Thank you. Why are two of the simplest words in the English language sometimes so hard to say?
When I was a senior in high school, I applied to two colleges. The first was the school I was destined to attend. The second? An afterthought, just in case the world’s largest sink hole, triggered by a flying unicorn tethered to an alien spacecraft piloted by Tom Cruise, happened to swallow my first choice whole.
That didn’t happen. Instead I was wait-listed, which for me, was the equivalent of being tethered to an alien spacecraft piloted by Tom Cruise. After getting the news, I became completely unmoored and sullen, sequestering myself in my closet with Erasure’s Oh L’Amour pounding through the headphones of my Sony Mega Bass Sports Walkman over, and over, and over.
After about a week of intense suffering, understood only by Sting via his howling lyrics on King of Pain (which was also in heavy rotation on the cassette player in my car), my dad told me to shower, put on some clean clothes, and pull out my 1/2 inch curling iron…it was time for a father-daughter road trip.
Somehow, we ended up at Miami University that day, and before I knew what was happening, I found myself face-to-face with the Dean of Admissions, better known as The Dream Crusher. I sat, immobilized by fear, as Dad listed virtues I didn’t even know I had in his pitch to get me a spot in the incoming freshman class. This wonderful man, who had never, not once in my eighteen years of life, raised his voice against me was raising it for me, to the roof.
If you asked, Dad would tell you what he did was no big deal, and that he really just wanted to create some space between himself and my constant feed of synthesizer-heavy, sappy songs. But I disagree. I think what he did was extraordinary. He stood up for me at a time in life when I didn’t know how to stand up for myself and taught me that when you want something to change, the first thing you do is ask. Huge lessons on a short road trip that got me into the school of my dreams and altered the course of my life. For that?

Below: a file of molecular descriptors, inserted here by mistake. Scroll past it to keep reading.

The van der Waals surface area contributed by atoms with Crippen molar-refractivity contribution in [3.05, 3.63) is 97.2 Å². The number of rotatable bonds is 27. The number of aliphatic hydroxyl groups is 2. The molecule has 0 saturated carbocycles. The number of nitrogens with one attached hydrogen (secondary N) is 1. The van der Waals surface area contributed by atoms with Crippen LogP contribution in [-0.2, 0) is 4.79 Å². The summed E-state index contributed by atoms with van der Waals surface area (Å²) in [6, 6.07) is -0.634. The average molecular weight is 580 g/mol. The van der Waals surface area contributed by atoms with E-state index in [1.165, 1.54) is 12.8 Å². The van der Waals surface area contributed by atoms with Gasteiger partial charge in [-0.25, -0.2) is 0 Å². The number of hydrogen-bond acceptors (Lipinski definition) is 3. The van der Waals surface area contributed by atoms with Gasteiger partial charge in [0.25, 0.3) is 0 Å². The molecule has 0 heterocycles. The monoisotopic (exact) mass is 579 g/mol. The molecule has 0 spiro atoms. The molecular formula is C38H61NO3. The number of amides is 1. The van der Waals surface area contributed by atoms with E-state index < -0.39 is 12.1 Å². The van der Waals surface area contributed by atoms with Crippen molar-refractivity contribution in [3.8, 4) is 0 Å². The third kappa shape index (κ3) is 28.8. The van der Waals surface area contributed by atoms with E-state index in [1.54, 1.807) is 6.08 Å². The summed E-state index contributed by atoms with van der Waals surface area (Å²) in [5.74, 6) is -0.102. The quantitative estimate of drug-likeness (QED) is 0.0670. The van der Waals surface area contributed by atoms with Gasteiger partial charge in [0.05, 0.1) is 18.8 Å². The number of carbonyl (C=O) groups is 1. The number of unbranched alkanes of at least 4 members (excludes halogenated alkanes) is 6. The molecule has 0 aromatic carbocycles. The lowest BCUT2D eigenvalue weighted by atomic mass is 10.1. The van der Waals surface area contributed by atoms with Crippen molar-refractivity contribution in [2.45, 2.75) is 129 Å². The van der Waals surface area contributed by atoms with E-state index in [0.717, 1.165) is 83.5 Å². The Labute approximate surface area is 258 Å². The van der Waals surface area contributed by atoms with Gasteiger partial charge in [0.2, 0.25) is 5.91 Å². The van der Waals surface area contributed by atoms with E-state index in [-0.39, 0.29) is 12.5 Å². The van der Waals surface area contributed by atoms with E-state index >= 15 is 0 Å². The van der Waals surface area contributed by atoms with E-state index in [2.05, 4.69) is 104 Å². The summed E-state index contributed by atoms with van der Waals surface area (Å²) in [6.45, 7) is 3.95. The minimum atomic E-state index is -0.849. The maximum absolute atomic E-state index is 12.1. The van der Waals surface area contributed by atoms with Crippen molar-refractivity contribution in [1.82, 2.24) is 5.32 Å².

Thank you Dad.
If you can, make today’s thank you a little special. Think about something you’ve left unsettled, listen to the voice inside your head that never sleeps (I have about twelve), and dig a little deeper under the surface of obvious. Thank you. Two simple words that, the more you say, the easier they are to pronounce.
I, Gemini Girl, have interrupted my non-existent scheduled programming to bring you the 25 Days of Giving Challenge. Please join me in my quest, over the next 25 days, to make people happy. I’ll share stories of giving escapades that will be sure to wow, impress, or at least not annoy anyone who chooses to participate. Each Day of Giving will be conveniently brought to you via email if you follow this blog. And if you’re already a follower? Pass it onto your friends. If we work together we can change the world, or at least dramatically improve my hit ratio.